The nice thing about this Chile is that you can eat it for days – served on toast or good crusty bread or as is, heated through or cold from the fridge…

This is my entry for My Legume Love Affair 11, begun by Susan, hosted this time by Taste with the eyes.

Thursday, May 7, 2009

Red, white and green...

...Was the theme for the royal foodie joust this month. And with the weather here touching 45 degrees c last week, I couldn't help but remember our wonderful vacation two years ago in Santorini…we landed during a freak spell of cold, driving rain in May, and wondered what kind of beach vacation this would be. But once it cleared up we had an amazing time, marveling at the beautiful white colour of buildings (A's theory was that they were regularly daubed with Greek yogurt) and the blues of church domes, the sky and the water. We also had amazing food – delicious, low calorie, incredibly healthy and flavourful and just perfect for hot weather.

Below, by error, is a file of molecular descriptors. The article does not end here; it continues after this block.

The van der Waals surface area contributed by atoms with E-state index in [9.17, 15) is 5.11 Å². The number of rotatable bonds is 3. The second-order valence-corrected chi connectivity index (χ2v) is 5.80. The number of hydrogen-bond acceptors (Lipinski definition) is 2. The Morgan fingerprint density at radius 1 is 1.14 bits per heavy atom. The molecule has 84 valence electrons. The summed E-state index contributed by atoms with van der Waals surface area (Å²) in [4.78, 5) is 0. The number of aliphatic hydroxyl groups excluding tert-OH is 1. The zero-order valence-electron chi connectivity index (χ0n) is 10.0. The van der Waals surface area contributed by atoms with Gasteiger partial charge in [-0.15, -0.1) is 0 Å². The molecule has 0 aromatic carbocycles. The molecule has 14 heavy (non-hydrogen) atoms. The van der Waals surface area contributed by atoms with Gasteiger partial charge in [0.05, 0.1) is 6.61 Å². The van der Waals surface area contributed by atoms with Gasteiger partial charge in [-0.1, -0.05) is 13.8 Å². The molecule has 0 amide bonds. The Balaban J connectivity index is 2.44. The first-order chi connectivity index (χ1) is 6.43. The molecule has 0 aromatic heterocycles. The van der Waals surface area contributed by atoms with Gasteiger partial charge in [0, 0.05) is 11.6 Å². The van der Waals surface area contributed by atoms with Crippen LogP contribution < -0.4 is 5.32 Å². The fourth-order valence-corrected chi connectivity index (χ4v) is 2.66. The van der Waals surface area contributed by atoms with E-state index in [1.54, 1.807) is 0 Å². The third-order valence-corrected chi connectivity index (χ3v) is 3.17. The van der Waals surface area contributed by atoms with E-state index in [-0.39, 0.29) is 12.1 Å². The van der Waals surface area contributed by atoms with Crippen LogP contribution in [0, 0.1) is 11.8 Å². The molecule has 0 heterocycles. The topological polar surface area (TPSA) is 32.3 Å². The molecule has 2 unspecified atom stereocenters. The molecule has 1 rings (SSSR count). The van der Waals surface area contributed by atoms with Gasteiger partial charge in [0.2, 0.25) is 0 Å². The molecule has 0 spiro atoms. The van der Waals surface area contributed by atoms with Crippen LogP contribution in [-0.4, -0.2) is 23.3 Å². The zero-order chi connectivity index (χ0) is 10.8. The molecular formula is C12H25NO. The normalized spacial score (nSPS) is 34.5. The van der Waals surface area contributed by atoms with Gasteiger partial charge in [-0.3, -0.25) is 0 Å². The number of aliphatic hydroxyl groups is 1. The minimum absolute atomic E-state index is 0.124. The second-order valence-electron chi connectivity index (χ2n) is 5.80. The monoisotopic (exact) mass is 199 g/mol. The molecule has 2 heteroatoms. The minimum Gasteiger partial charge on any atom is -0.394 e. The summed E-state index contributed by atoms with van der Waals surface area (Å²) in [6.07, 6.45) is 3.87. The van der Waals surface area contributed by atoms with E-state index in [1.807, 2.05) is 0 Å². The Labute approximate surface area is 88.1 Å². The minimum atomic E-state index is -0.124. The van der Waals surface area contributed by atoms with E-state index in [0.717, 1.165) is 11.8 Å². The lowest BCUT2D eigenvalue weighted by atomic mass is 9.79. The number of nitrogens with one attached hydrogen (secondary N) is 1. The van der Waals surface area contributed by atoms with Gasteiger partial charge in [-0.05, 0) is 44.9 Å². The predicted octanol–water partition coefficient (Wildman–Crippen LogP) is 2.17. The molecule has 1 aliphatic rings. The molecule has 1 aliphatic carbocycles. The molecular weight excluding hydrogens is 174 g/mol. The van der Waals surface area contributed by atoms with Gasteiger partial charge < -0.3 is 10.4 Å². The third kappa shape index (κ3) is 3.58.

I decided to do more than reminisce and to recreate at least some of the culinary flavours of Greece tonight in my kitchen. So at long last I experimented with the perfect summer salad – watermelon, with feta topped with crushed mint. A splosh of balsamic vinegar and the bite of thinly sliced red onion just accentuated the flavours more and left us feeling fulfilled and cooled down in this hot climate.

Conversely enough, the red of the watermelon looks cool despite the weather, perhaps because of the remembered juiciness, while the cool white of the feta reminded me of an incident in Santorini, where we had seen far-off snow-clad peaks...or so we thought until we drew closer and realised it was a hilltop covered with snow-white houses! And the green of the crushed mint and its fragrance add just that little spring in one's step, that light touch of freshness...

Monday, May 4, 2009

Steelhead Diner

Last week I was in Seattle on business. Luckily our meeting wound up by 3:00 pm, leaving us lots of free time to walk around and explore the city. Seattle, particularly the downtown area, is pretty compact and easy to get around on foot, unlike many other American cities. We quickly changed into casual clothes, and especially for me and V, flat shoes as opposed to the stilettos we had worn in the morning on our way to the meeting and rued heavily while on the so-called 10 minute walk to the meeting from our hotel, armed with ton-weight of laptop.